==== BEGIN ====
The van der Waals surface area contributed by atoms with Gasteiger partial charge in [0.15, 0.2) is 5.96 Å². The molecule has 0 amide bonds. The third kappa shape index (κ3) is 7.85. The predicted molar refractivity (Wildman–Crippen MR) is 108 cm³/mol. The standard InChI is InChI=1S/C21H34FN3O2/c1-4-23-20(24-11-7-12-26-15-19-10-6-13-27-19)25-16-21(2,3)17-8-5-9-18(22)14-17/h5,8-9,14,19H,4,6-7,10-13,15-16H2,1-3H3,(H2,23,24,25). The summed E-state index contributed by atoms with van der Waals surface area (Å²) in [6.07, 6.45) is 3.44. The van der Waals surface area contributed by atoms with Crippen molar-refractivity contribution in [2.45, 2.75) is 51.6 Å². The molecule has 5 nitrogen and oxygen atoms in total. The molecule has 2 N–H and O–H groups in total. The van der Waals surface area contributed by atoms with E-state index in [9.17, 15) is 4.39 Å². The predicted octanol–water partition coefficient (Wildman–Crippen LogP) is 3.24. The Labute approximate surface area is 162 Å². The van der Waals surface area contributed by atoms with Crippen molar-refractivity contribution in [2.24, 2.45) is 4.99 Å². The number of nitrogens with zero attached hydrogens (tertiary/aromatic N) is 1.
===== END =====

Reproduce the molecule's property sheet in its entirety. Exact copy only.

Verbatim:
The van der Waals surface area contributed by atoms with Gasteiger partial charge in [0.15, 0.2) is 5.96 Å². The molecule has 0 amide bonds. The third kappa shape index (κ3) is 7.85. The predicted molar refractivity (Wildman–Crippen MR) is 108 cm³/mol. The standard InChI is InChI=1S/C21H34FN3O2/c1-4-23-20(24-11-7-12-26-15-19-10-6-13-27-19)25-16-21(2,3)17-8-5-9-18(22)14-17/h5,8-9,14,19H,4,6-7,10-13,15-16H2,1-3H3,(H2,23,24,25). The summed E-state index contributed by atoms with van der Waals surface area (Å²) in [6.07, 6.45) is 3.44. The van der Waals surface area contributed by atoms with Crippen molar-refractivity contribution in [2.45, 2.75) is 51.6 Å². The molecule has 5 nitrogen and oxygen atoms in total. The molecule has 2 N–H and O–H groups in total. The van der Waals surface area contributed by atoms with E-state index in [9.17, 15) is 4.39 Å². The predicted octanol–water partition coefficient (Wildman–Crippen LogP) is 3.24. The Labute approximate surface area is 162 Å². The van der Waals surface area contributed by atoms with Crippen molar-refractivity contribution in [2.24, 2.45) is 4.99 Å². The number of nitrogens with zero attached hydrogens (tertiary/aromatic N) is 1.